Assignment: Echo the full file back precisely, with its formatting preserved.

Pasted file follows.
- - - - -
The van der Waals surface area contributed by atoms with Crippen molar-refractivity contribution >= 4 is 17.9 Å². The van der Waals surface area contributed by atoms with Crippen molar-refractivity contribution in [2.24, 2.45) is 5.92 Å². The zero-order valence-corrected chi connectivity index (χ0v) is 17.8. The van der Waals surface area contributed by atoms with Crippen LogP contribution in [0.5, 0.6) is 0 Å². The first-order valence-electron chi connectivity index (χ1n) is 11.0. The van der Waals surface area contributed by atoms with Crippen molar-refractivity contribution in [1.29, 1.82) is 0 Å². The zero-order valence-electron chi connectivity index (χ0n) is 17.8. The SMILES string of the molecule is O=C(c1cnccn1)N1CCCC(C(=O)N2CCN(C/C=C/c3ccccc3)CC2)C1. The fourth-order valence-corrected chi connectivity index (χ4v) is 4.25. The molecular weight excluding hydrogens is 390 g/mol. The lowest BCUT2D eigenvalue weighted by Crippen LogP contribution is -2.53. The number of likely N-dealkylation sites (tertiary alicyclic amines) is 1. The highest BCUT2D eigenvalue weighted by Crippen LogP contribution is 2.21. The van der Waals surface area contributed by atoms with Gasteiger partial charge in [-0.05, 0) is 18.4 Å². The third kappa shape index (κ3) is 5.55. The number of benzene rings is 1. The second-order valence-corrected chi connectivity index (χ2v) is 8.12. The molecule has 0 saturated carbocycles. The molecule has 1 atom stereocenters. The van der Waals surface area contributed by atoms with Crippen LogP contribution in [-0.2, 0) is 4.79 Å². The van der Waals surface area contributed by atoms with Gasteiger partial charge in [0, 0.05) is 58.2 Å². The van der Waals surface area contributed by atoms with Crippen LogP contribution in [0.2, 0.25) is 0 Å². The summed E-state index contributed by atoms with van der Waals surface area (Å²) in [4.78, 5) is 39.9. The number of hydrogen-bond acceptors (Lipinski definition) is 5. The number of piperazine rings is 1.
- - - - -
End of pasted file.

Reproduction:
The van der Waals surface area contributed by atoms with Crippen molar-refractivity contribution >= 4 is 17.9 Å². The van der Waals surface area contributed by atoms with Crippen molar-refractivity contribution in [2.24, 2.45) is 5.92 Å². The zero-order valence-corrected chi connectivity index (χ0v) is 17.8. The van der Waals surface area contributed by atoms with Crippen LogP contribution in [0.5, 0.6) is 0 Å². The first-order valence-electron chi connectivity index (χ1n) is 11.0. The van der Waals surface area contributed by atoms with Crippen molar-refractivity contribution in [1.29, 1.82) is 0 Å². The zero-order valence-electron chi connectivity index (χ0n) is 17.8. The SMILES string of the molecule is O=C(c1cnccn1)N1CCCC(C(=O)N2CCN(C/C=C/c3ccccc3)CC2)C1. The fourth-order valence-corrected chi connectivity index (χ4v) is 4.25. The molecular weight excluding hydrogens is 390 g/mol. The lowest BCUT2D eigenvalue weighted by Crippen LogP contribution is -2.53. The number of likely N-dealkylation sites (tertiary alicyclic amines) is 1. The highest BCUT2D eigenvalue weighted by Crippen LogP contribution is 2.21. The van der Waals surface area contributed by atoms with Gasteiger partial charge in [-0.05, 0) is 18.4 Å². The third kappa shape index (κ3) is 5.55. The number of benzene rings is 1. The second-order valence-corrected chi connectivity index (χ2v) is 8.12. The molecule has 0 saturated carbocycles. The molecule has 1 atom stereocenters. The van der Waals surface area contributed by atoms with Crippen LogP contribution in [-0.2, 0) is 4.79 Å². The van der Waals surface area contributed by atoms with Gasteiger partial charge in [0, 0.05) is 58.2 Å². The van der Waals surface area contributed by atoms with Crippen LogP contribution in [0.2, 0.25) is 0 Å². The summed E-state index contributed by atoms with van der Waals surface area (Å²) in [4.78, 5) is 39.9. The number of hydrogen-bond acceptors (Lipinski definition) is 5. The number of piperazine rings is 1.